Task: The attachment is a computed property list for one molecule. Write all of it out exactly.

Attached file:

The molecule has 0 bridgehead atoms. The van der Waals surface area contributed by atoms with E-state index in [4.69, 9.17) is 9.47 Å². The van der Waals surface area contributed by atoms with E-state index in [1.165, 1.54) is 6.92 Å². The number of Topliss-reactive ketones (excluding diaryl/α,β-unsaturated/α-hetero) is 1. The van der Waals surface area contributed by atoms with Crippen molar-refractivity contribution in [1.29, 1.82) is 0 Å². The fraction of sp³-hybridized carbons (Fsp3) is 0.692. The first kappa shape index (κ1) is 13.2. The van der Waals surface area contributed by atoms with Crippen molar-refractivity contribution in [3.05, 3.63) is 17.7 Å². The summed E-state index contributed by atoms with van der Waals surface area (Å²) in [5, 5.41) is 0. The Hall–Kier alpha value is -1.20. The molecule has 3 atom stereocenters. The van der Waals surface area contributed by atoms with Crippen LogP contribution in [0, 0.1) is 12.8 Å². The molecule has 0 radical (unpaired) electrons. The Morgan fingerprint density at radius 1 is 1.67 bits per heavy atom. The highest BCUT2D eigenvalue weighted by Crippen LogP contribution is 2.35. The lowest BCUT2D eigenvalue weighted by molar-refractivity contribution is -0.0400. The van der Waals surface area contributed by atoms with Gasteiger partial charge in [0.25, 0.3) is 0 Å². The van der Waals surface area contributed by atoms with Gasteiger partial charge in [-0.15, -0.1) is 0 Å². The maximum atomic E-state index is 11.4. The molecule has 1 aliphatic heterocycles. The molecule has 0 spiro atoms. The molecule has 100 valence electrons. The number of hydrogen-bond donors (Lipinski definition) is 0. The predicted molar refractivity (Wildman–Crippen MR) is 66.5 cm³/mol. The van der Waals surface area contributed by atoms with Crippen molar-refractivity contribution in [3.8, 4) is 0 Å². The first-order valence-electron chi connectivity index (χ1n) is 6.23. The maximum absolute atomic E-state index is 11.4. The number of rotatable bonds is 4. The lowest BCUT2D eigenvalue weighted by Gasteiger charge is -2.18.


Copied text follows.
The molecule has 0 bridgehead atoms. The van der Waals surface area contributed by atoms with E-state index in [4.69, 9.17) is 9.47 Å². The van der Waals surface area contributed by atoms with E-state index in [1.165, 1.54) is 6.92 Å². The number of Topliss-reactive ketones (excluding diaryl/α,β-unsaturated/α-hetero) is 1. The van der Waals surface area contributed by atoms with Crippen molar-refractivity contribution in [1.29, 1.82) is 0 Å². The fraction of sp³-hybridized carbons (Fsp3) is 0.692. The first kappa shape index (κ1) is 13.2. The van der Waals surface area contributed by atoms with Crippen molar-refractivity contribution in [3.05, 3.63) is 17.7 Å². The summed E-state index contributed by atoms with van der Waals surface area (Å²) in [5, 5.41) is 0. The Hall–Kier alpha value is -1.20. The molecule has 3 atom stereocenters. The van der Waals surface area contributed by atoms with Crippen LogP contribution in [0, 0.1) is 12.8 Å². The molecule has 0 radical (unpaired) electrons. The Morgan fingerprint density at radius 1 is 1.67 bits per heavy atom. The highest BCUT2D eigenvalue weighted by Crippen LogP contribution is 2.35. The lowest BCUT2D eigenvalue weighted by molar-refractivity contribution is -0.0400. The van der Waals surface area contributed by atoms with Gasteiger partial charge in [0.25, 0.3) is 0 Å². The van der Waals surface area contributed by atoms with Gasteiger partial charge in [-0.15, -0.1) is 0 Å². The maximum atomic E-state index is 11.4. The molecule has 1 aliphatic heterocycles. The molecule has 0 spiro atoms. The molecule has 100 valence electrons. The number of hydrogen-bond donors (Lipinski definition) is 0. The predicted molar refractivity (Wildman–Crippen MR) is 66.5 cm³/mol. The van der Waals surface area contributed by atoms with Crippen molar-refractivity contribution in [3.8, 4) is 0 Å². The first-order valence-electron chi connectivity index (χ1n) is 6.23. The maximum absolute atomic E-state index is 11.4. The number of rotatable bonds is 4. The lowest BCUT2D eigenvalue weighted by Gasteiger charge is -2.18.